A Letter From Kofan, Siekopai, Siona, and Waorani women of our indigenous partner organization, Ceibo Alliance. Click here to read the original Spanish letter entitled “We Are Resistance of The Forest, Love & Peace”.

With love and peace, we, women from four indigenous nations of the Western Amazon, are fighting against the threats to our forest.

The Amazon gives life to our planet. And for us, as indigenous peoples, it is our home. Yet every day, the threats grow bigger. Oil companies, loggers, cattle ranchers, and armed groups endanger our lives and destroy our territories, and governments continue to violate our rights. They want to exploit our territories, displace us, and exterminate us. They do not want us to live in peace and harmony. They continue to contaminate our Mother Earth, our rivers, our animals, and our bodies. And as the forest is destroyed, our cultures and our ancestral knowledge are disappearing even faster – and forever.

As women, we were deeply saddened and pained to witness the fires that devastated millions of acres of primary rainforest in Brazil, Bolivia and Paraguay last year, as a result of the invasions of cattle ranchers and large agribusinesses on indigenous lands. Despite the distance between our homes, we know that we are all united in this fight to protect our forest. The Amazon is not divided in parts, it is one whole being. And we know that what happened with the fires could also happen here, if the trees continue to be cut down, and if extractive companies continue to enter our territories. Our forest could dry up and become a desert.

Building the Path Forward

Waorani women celebrate a major legal victory against big oil, Ecuadorian Amazon

Over the past few years, we have achieved great victories here in the Ecuadorian Amazon, which have strengthened us and given us hope in our fight against extractivism and for the cultural survival of our peoples. At the headwaters of the Aguarico River in the northern Ecuadorian Amazon, the Kofan community of Sinangoe won a landmark victory against gold mining and for the rights of nature. The courts recognized that the government had violated the Kofan’s right to prior consultation and that mining threatened their survival and the rivers. And more recently, Waorani communities from the south-central Ecuadorian Amazon won a historic battle against big oil. Women, grandmothers, and girls were at the forefront of these unprecedented legal victories, alongside men, demanding that the State respect indigenous peoples’ rights and decisions over their territories. And we triumphed!

But we know that the threats to our lives and our territories will not diminish. As women, we are growing stronger. We are standing up for our rights and putting our bodies on the line to defend our families and our territories. We are active in our communities’ land patrols (or “guardias”), climbing tremendous mountains, detecting new threats, confronting invaders, and protecting life. Women defenders are setting a courageous example for our girls and for the generations to come. They bravely take on this work, in addition to all the responsibilities they have as a woman in their community and in the face of ongoing gender discrimination. These women strengthen our fight for equality against a patriarchal system: because this fight includes everyone.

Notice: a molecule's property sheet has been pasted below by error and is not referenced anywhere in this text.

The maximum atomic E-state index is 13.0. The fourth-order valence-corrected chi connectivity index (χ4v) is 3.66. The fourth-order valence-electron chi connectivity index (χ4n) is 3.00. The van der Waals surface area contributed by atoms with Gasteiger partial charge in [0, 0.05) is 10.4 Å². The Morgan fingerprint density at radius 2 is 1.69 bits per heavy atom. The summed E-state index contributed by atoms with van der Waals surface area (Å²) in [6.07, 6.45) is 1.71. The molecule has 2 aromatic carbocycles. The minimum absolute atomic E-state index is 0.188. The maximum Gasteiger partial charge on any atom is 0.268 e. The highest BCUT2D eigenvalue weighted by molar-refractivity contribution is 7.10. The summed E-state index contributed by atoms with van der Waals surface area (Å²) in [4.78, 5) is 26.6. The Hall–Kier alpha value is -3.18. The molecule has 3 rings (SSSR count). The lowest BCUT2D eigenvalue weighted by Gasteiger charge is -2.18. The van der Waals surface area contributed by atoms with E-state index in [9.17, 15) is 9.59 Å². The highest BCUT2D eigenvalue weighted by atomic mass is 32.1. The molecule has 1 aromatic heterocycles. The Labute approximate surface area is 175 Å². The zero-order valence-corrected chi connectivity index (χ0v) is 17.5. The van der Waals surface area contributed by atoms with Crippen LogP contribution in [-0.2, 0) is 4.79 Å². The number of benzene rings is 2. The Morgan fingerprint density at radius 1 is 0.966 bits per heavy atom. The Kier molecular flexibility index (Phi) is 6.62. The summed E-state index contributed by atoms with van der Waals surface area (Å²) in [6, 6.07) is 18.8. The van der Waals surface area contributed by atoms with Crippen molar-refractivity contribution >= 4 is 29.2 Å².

Women from the Siona guardia (land patrol), Putumayo, Ecuador-Colombia border

Weaving Our Dreams

We dream of a future where our grandchildren can enjoy the inheritance from their ancestors: a forest in which they can breathe fresh air, run freely, and lead a healthy life. Over the past years, we have been organizing ourselves and creating women’s associations to create economic alternatives to resource extraction for our families and communities, through initiatives such as tailoring, hand crafts, and other products such as chocolate.

We are now embarking on a powerful journey to build our own educational systems, based upon our cultures and ways of life. We believe that an education rooted in our identity and our territory will strengthen our struggle to defend the forest, and allow our grandchildren to grow strong and confident. They’ll be able to speak their own language, and carry on our traditions, our customs and our cosmovisions. They won’t be as vulnerable to discrimination and they’ll be able to interact with the Western world without the need to change their identity.

Indigenous women gather during a workshop about storytelling techniques and tools

Women are guardians of the ancestral knowledge of our peoples. Women have always been important because we are the ones who take care of and raise our children. Our grandmothers are pillars for our communities. They have many stories to tell, much advice to offer, and lots of wisdom to share. For this reason, we also aspire to become journalists, photographers and filmmakers. We want all women’s voices to be heard. We want our stories to be told, our ancestral knowledge to be recovered, and our visions to be shared according to our own experiences and our strength as women.

We will continue dreaming to protect our forest. We are the earth, the water, the air. We are the forest itself. And for her, we will continue to fight and unite until the end, with lots of love, and lots of rebellion.